Since I’ve installed Brilliant in one of my properties, I’ve been most pleased with the photo displayed on the touch screen. I’ve hesitated to purchase additional controls because of the high entry costs. Having only one control, I’ve not used the intercom feature, or used the camera to monitor rooms. That is until now.

It works well. The video is clear and the sound crisp.

This is a game-changer because it adds another dimension to managing properties for the remote landlord. I’ve positioned the Brilliant unit at a light switch facing the busiest part of the house. When the LiveView is on, I can see whether a person is at the door, and monitor sounds in the kitchen and family room. My future installations at other homes will consider optimizing positioning to maximize viewing near the front door. 

Baron strongly recommends adding at least one of these to each of your homes. Here are the benefits for remote vacant properties.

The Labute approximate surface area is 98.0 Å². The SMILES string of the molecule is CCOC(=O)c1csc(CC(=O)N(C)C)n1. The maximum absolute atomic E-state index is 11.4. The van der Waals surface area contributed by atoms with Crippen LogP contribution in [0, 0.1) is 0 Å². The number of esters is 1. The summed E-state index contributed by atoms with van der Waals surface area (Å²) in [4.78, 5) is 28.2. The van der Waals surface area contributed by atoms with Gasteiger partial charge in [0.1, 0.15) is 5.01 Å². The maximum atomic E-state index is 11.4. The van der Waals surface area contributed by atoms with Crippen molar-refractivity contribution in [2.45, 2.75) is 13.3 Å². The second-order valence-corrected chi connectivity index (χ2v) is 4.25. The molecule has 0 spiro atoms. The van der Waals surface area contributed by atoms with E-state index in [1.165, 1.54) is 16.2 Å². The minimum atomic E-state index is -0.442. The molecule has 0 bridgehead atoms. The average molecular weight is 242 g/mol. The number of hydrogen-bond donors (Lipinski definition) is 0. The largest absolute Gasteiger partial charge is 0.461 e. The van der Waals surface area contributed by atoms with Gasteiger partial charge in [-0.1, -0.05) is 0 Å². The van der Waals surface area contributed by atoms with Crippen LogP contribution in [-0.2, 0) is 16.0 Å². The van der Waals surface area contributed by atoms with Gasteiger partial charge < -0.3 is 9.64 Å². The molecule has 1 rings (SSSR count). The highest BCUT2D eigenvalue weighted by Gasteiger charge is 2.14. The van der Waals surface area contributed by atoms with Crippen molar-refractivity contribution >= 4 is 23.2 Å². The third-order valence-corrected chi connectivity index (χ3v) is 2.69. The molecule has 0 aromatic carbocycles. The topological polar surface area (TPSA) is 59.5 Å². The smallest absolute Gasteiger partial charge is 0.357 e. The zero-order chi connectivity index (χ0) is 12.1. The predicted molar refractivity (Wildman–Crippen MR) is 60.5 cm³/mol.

1. Live, on-demand viewing for security, and visiting contractors
  2. If you have deliveries, or if people waiting at the door, a light switch facing the door can verify, in real-time, whether you will allow your smart lock to open the door.
  3. Brilliant also has a smart-sensing feature, which can be configured to notify you when movement is detected. I’ve not yet investigated this feature, but the benefits are self-explanatory.

For occupied or leased properties, Baron recommends this device for the following reasons.